Despite its widespread use in pulmonary fibrosis research, the bleomycin mouse model has not been thoroughly validated from a pulmonary functional standpoint using new technologies. Purpose of this study was to systematically assess the functional alterations induced in murine lungs by fibrogenic agent bleomycin and to compare the forced oscillation technique with quasi-static pressure-volume curves in mice following bleomycin exposure.
Single intratracheal injections of saline (50 μL) or bleomycin (2 mg/Kg in 50 μL saline) were administered to C57BL/6 (n = 40) and Balb/c (n = 32) mice. Injury/fibrosis score, tissue volume density (TVD), collagen content, airway resistance (RN), tissue damping (G) and elastance coefficient (H), hysteresivity (η), and area of pressure-volume curve (PV-A) were determined after 7 and 21 days (inflammation and fibrosis stage, respectively). Statistical hypothesis testing was performed using one-way ANOVA with LSD post hoc tests.
Both C57BL/6 and Balb/c mice developed weight loss and lung inflammation after bleomycin. However, only C57BL/6 mice displayed cachexia and fibrosis, evidenced by increased fibrosis score, TVD, and collagen. At day 7, PV-A increased significantly and G and H non-significantly in bleomycin-exposed C57BL/6 mice compared to saline controls and further increase in all parameters was documented at day 21. G and H, but not PV-A, correlated well with the presence of fibrosis based on histology, TVD and collagen. In Balb/c mice, no change in collagen content, histology score, TVD, H and G was noted following bleomycin exposure, yet PV-A increased significantly compared to saline controls.
Lung dysfunction in the bleomycin model is more pronounced during the fibrosis stage rather than the inflammation stage. Forced oscillation mechanics are accurate indicators of experimental bleomycin-induced lung fibrosis. Quasi-static PV-curves may be more sensitive than forced oscillations at detecting inflammation and fibrosis.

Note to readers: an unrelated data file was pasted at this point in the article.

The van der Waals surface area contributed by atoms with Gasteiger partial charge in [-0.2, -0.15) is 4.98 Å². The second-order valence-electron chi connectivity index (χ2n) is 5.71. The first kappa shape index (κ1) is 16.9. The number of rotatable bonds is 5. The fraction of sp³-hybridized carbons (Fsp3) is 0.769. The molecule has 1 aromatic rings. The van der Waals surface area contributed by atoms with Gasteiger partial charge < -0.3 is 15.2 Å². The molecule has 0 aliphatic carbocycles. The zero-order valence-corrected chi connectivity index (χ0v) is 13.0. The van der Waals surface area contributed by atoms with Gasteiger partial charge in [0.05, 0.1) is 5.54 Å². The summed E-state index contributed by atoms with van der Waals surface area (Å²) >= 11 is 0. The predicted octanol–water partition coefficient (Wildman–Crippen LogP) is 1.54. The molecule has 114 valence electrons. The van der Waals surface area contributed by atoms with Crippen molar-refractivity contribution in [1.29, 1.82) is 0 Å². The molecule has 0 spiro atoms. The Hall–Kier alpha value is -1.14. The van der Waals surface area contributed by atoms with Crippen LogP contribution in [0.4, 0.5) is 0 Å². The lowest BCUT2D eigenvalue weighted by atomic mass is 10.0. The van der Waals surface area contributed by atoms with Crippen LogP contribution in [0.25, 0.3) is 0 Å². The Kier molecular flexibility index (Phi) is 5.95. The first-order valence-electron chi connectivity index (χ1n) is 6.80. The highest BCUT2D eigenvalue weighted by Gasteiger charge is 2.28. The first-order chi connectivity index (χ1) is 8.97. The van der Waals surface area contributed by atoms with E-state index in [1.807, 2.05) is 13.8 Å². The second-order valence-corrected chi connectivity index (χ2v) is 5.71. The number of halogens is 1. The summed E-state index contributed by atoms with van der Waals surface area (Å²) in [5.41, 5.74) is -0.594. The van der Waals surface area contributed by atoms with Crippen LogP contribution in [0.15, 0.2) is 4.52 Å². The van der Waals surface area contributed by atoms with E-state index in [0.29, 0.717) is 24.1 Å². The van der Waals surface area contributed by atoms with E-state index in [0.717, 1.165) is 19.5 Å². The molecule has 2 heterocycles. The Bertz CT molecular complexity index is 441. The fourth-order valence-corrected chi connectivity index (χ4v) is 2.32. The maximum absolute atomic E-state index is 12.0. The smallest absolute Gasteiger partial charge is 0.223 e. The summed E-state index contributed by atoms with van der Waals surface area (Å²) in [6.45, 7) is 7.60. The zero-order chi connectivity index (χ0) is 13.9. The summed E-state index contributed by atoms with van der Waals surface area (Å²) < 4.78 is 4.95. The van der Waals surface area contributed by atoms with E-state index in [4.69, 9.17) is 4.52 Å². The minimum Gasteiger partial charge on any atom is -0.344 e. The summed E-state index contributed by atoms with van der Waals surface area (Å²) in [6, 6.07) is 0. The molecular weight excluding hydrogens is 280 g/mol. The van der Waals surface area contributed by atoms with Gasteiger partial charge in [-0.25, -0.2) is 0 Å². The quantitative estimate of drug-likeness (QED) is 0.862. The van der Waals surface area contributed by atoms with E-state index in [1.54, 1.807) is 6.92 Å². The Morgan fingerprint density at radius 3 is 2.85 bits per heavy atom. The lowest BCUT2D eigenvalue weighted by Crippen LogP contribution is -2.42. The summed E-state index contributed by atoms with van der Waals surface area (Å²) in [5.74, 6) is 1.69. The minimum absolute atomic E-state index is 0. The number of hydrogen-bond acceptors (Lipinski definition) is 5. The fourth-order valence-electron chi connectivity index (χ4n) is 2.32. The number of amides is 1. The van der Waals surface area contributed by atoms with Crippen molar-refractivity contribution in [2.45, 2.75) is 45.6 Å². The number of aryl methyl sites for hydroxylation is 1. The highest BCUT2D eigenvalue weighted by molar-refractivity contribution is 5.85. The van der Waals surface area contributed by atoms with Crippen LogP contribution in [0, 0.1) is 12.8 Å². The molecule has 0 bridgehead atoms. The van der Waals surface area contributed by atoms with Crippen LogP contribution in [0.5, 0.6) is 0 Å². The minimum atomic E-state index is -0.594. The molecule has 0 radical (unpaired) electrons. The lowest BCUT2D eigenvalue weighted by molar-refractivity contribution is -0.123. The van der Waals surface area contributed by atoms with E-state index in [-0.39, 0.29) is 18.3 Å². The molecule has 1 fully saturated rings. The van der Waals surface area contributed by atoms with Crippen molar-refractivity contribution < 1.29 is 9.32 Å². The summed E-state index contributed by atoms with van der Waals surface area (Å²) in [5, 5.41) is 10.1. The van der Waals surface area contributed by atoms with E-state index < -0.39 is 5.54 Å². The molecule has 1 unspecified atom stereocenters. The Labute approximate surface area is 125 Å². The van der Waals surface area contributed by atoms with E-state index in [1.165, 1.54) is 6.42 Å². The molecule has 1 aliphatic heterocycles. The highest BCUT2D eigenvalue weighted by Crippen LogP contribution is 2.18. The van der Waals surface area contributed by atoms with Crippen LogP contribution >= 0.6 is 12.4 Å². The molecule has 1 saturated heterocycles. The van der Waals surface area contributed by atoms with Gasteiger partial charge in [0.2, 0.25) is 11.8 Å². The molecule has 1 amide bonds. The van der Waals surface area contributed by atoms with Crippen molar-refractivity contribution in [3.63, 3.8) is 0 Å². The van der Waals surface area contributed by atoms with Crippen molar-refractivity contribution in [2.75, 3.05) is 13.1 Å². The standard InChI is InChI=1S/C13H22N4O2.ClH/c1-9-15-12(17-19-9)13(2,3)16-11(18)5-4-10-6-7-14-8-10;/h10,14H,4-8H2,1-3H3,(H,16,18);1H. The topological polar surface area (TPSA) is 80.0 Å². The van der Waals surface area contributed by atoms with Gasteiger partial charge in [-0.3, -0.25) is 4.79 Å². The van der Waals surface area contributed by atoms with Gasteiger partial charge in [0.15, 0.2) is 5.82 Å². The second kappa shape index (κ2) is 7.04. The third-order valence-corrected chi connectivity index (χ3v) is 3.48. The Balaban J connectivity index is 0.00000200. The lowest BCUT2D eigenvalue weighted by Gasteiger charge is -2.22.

Procedures are detailed for a quantitative release of O-linked glycans from peptides that now provide a shorter reaction time, a possible identification of O-linked sites, and a quantification of all reaction products. The release was initiated by a mild base, dimethylamine, and accelerated by microwave radiation. Differential analysis using standard glycoproteins has shown improved release efficiency concurrent with facile incorporation of dimethylamine into the former O-linked sites. In situ glycan reduction insures protection against peeling, and is synchronous with subsequent studies by high performance MSn sequencing. The protocols were established with a synthetic O-GlcNAc peptide that would mimic the linkage chemistry and applied to a well characterized glycoprotein bovine fetuin with both N-, and O-linked glycans and a highly-glycosylated swine mucin.